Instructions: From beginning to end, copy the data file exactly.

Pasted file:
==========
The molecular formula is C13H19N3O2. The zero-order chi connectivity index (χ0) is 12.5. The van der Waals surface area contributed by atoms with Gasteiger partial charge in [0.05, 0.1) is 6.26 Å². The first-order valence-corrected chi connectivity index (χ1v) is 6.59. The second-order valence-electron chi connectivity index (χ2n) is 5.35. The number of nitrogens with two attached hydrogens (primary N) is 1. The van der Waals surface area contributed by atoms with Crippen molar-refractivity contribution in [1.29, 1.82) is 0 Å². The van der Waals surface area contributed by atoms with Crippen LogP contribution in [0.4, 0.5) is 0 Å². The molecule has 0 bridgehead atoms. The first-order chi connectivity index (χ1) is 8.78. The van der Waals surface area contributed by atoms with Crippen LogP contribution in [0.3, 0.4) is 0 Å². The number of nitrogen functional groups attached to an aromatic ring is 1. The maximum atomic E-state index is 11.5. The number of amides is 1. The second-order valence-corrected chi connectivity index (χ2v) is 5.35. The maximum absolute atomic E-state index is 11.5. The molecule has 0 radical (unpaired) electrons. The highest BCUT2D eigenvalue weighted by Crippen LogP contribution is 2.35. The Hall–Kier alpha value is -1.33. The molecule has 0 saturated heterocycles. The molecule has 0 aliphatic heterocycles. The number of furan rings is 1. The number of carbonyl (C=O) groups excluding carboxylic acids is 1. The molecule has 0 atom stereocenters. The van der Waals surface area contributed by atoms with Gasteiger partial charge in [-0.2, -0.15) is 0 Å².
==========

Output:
The molecular formula is C13H19N3O2. The zero-order chi connectivity index (χ0) is 12.5. The van der Waals surface area contributed by atoms with Gasteiger partial charge in [0.05, 0.1) is 6.26 Å². The first-order valence-corrected chi connectivity index (χ1v) is 6.59. The second-order valence-electron chi connectivity index (χ2n) is 5.35. The number of nitrogens with two attached hydrogens (primary N) is 1. The van der Waals surface area contributed by atoms with Crippen molar-refractivity contribution in [1.29, 1.82) is 0 Å². The van der Waals surface area contributed by atoms with Crippen LogP contribution in [0.4, 0.5) is 0 Å². The molecule has 0 bridgehead atoms. The first-order chi connectivity index (χ1) is 8.78. The van der Waals surface area contributed by atoms with Crippen LogP contribution in [0.3, 0.4) is 0 Å². The number of nitrogen functional groups attached to an aromatic ring is 1. The maximum atomic E-state index is 11.5. The number of amides is 1. The second-order valence-corrected chi connectivity index (χ2v) is 5.35. The maximum absolute atomic E-state index is 11.5. The molecule has 0 radical (unpaired) electrons. The highest BCUT2D eigenvalue weighted by Crippen LogP contribution is 2.35. The Hall–Kier alpha value is -1.33. The molecule has 0 saturated heterocycles. The molecule has 0 aliphatic heterocycles. The number of furan rings is 1. The number of carbonyl (C=O) groups excluding carboxylic acids is 1. The molecule has 0 atom stereocenters. The van der Waals surface area contributed by atoms with Gasteiger partial charge in [-0.2, -0.15) is 0 Å².